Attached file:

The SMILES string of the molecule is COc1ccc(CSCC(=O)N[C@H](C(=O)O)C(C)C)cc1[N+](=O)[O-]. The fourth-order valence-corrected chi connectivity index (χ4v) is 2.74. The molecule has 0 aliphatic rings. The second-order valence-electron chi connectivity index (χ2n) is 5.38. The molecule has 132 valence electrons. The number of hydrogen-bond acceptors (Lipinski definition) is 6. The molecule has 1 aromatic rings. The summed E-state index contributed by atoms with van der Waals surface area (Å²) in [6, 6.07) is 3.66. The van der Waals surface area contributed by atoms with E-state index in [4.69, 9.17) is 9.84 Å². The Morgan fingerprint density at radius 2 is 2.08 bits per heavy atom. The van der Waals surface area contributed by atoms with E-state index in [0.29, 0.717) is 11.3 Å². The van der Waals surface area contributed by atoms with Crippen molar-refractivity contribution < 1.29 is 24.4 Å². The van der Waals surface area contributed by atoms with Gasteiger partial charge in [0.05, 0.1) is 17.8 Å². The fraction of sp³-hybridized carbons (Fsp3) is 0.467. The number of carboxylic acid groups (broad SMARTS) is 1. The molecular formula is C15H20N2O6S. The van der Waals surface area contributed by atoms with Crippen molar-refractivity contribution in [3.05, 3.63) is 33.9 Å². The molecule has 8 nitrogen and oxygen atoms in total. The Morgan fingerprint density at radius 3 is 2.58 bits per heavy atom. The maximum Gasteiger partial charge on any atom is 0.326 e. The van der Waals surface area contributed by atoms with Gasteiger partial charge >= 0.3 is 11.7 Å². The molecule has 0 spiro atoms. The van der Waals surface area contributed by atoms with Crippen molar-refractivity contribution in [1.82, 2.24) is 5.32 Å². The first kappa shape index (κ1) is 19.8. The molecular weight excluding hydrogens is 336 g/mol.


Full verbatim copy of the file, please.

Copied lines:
The SMILES string of the molecule is COc1ccc(CSCC(=O)N[C@H](C(=O)O)C(C)C)cc1[N+](=O)[O-]. The fourth-order valence-corrected chi connectivity index (χ4v) is 2.74. The molecule has 0 aliphatic rings. The second-order valence-electron chi connectivity index (χ2n) is 5.38. The molecule has 132 valence electrons. The number of hydrogen-bond acceptors (Lipinski definition) is 6. The molecule has 1 aromatic rings. The summed E-state index contributed by atoms with van der Waals surface area (Å²) in [6, 6.07) is 3.66. The van der Waals surface area contributed by atoms with E-state index in [4.69, 9.17) is 9.84 Å². The Morgan fingerprint density at radius 2 is 2.08 bits per heavy atom. The van der Waals surface area contributed by atoms with E-state index in [0.29, 0.717) is 11.3 Å². The van der Waals surface area contributed by atoms with Crippen molar-refractivity contribution < 1.29 is 24.4 Å². The van der Waals surface area contributed by atoms with Gasteiger partial charge in [0.05, 0.1) is 17.8 Å². The fraction of sp³-hybridized carbons (Fsp3) is 0.467. The number of carboxylic acid groups (broad SMARTS) is 1. The molecular formula is C15H20N2O6S. The van der Waals surface area contributed by atoms with Crippen molar-refractivity contribution in [3.05, 3.63) is 33.9 Å². The molecule has 8 nitrogen and oxygen atoms in total. The Morgan fingerprint density at radius 3 is 2.58 bits per heavy atom. The maximum Gasteiger partial charge on any atom is 0.326 e. The van der Waals surface area contributed by atoms with Gasteiger partial charge >= 0.3 is 11.7 Å². The molecule has 0 spiro atoms. The van der Waals surface area contributed by atoms with Crippen molar-refractivity contribution in [1.82, 2.24) is 5.32 Å². The first kappa shape index (κ1) is 19.8. The molecular weight excluding hydrogens is 336 g/mol.